We each have 1000-2000 trillion organisms living inside our bodies- thats 10-20 times the number of mammalian cells in the human body! We need these microflora for the development of our immune system, the absorption and synthesis of nutrients, and for protection against pathogenic microorganisms.    In the gastrointestinal tract, the microflora is lowest in the stomach and gradually increases toward the colon. Overgrowth of these usually helpful bacteria however, can cause a host of symptoms but the main symptoms are those of Irritable Bowel Syndrome (IBS) including:

  • Gas and bloating (belching, flatulence)
  • Abdominal pain
  • Constipation, Diarrhea, or both
  • Heartburn
  • Nausea

 

What is SIBO?

SIBO stands for Small Intestinal Bacterial Overgrowth. Simply put, it is a chronic bacterial infection of the small intestine of bacteria that normally live in the gastrointestinal tract but have abnormally overgrown.

This overgrowth creates a vicious cycle:

  1. Damage to the small intestinal lining from the overgrowth of bacteria decreases the amount of nutrients (food) absorbed through the small intestinal lining, which you may have heard of as “Leaky Gut Syndrome”. Due to poor absorption of food and fats, deficiencies in nutrients like iron, B12, vitamin A and vitamin D develop.
  2. As the bacteria consumes the food unable to be absorbed, they produce gas, which causes abdominal pain, bloating, constipation, and diarrhea.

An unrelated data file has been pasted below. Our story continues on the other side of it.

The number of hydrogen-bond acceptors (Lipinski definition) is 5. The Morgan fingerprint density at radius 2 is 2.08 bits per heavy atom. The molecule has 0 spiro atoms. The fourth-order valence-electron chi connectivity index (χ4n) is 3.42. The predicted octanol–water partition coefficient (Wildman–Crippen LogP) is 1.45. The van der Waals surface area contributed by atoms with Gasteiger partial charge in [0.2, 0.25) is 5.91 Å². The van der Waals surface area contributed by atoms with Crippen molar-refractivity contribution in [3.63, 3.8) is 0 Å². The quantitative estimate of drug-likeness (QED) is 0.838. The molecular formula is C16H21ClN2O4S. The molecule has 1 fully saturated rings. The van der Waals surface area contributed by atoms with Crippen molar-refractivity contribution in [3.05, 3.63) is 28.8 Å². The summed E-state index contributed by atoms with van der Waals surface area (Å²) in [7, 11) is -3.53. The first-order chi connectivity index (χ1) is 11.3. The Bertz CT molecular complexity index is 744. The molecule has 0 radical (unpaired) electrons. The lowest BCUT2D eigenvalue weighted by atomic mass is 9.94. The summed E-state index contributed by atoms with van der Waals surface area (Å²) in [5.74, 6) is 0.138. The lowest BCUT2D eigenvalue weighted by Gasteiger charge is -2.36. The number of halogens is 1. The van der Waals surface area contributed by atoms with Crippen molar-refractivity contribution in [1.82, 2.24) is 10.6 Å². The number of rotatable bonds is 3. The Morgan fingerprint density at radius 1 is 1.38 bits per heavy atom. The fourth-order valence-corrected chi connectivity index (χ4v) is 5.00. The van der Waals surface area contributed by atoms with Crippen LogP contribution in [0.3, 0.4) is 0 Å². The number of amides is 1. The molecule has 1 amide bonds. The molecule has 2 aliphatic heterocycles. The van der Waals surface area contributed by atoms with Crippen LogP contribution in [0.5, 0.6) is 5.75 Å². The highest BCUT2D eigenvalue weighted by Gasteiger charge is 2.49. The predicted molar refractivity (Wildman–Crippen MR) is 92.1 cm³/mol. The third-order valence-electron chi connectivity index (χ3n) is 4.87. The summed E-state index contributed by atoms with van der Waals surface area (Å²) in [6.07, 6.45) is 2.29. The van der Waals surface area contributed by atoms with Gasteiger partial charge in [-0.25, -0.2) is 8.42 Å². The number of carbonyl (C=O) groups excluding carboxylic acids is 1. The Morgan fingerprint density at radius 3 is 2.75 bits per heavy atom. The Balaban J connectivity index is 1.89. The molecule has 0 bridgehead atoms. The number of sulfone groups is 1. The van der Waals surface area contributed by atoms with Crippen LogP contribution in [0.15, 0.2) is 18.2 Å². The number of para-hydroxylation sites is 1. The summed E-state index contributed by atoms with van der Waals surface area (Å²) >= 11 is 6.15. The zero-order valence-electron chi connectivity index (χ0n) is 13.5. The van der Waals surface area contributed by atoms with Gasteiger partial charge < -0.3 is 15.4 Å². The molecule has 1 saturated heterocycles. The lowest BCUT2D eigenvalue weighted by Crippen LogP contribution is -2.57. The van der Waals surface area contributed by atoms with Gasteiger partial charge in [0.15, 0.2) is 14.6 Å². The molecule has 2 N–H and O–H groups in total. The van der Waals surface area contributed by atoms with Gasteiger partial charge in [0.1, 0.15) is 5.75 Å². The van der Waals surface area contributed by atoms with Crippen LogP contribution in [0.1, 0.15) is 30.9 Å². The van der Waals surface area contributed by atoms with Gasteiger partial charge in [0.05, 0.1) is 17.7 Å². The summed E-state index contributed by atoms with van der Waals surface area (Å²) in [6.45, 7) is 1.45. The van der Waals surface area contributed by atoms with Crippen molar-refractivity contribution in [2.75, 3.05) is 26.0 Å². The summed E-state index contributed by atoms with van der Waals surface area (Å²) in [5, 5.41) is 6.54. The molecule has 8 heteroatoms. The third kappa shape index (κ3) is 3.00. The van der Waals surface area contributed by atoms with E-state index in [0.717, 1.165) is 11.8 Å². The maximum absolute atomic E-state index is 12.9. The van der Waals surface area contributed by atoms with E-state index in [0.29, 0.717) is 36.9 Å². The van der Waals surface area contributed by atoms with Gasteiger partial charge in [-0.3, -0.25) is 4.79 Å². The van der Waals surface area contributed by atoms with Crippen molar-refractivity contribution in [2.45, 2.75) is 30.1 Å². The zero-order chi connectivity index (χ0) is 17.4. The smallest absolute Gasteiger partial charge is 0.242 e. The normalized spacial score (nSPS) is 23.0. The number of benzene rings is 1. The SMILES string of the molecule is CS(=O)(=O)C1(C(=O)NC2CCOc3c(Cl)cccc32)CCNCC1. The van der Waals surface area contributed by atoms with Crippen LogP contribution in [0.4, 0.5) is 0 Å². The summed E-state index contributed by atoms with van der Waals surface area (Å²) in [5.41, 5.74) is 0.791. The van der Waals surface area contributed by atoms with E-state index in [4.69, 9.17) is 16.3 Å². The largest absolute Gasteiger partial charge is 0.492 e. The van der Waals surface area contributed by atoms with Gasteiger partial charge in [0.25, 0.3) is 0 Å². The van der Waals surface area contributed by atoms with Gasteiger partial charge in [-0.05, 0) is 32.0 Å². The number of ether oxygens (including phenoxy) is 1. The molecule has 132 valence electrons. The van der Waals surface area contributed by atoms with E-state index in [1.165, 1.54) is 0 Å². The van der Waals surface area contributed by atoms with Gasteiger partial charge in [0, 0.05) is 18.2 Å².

3. Through the damaged lining, larger food particles not able to be fully digested are able to enter the body and cause immune system reactions.
  4. The overgrown bacteria consumes the unabsorbed food, which creates more bacterial overgrowth, and more damage to the intestinal lining.

Testing

Breath testing is available to measure the hydrogen and methane gas produced by bacteria in the small intestine. Both hydrogen and methane are only produced by bacteria, not humans. Abnormally high levels of these gases indicate bacterial overgrowth.

 

Treatment

The main goal of any treatment plan for SIBO is to reduce the number of bacteria, repair the damaged gut, and prevent relapse.  Strategies for this usually include antibiotics, herbal antibiotics, and dietary modification.  The damaged small intestine lining heals on it’s own when the bacteria population is reduced, and is enhanced by diet and additional nutritional supplements.

Some keys to preventing SIBO are having good food hygiene (eating when calm, chewing well, etc.), having adequate stomach acid, removing proton pump inhibitors and antacids (which reduce stomach acid and promote SIBO), and enhance the parasympathetic “rest and digest” nervous system.

 Schedule an appointment with your Naturopathic Physician to identify if overgrowth of normal bacteria in your gut is the cause of your gastrointestinal distress.  For help finding a doctor in your area who specializes in SIBO, I recommend contacting the manufacturer of the Breath Test Machine, Quin Tron, and ask for the names of physicians that order SIBO tests from them.

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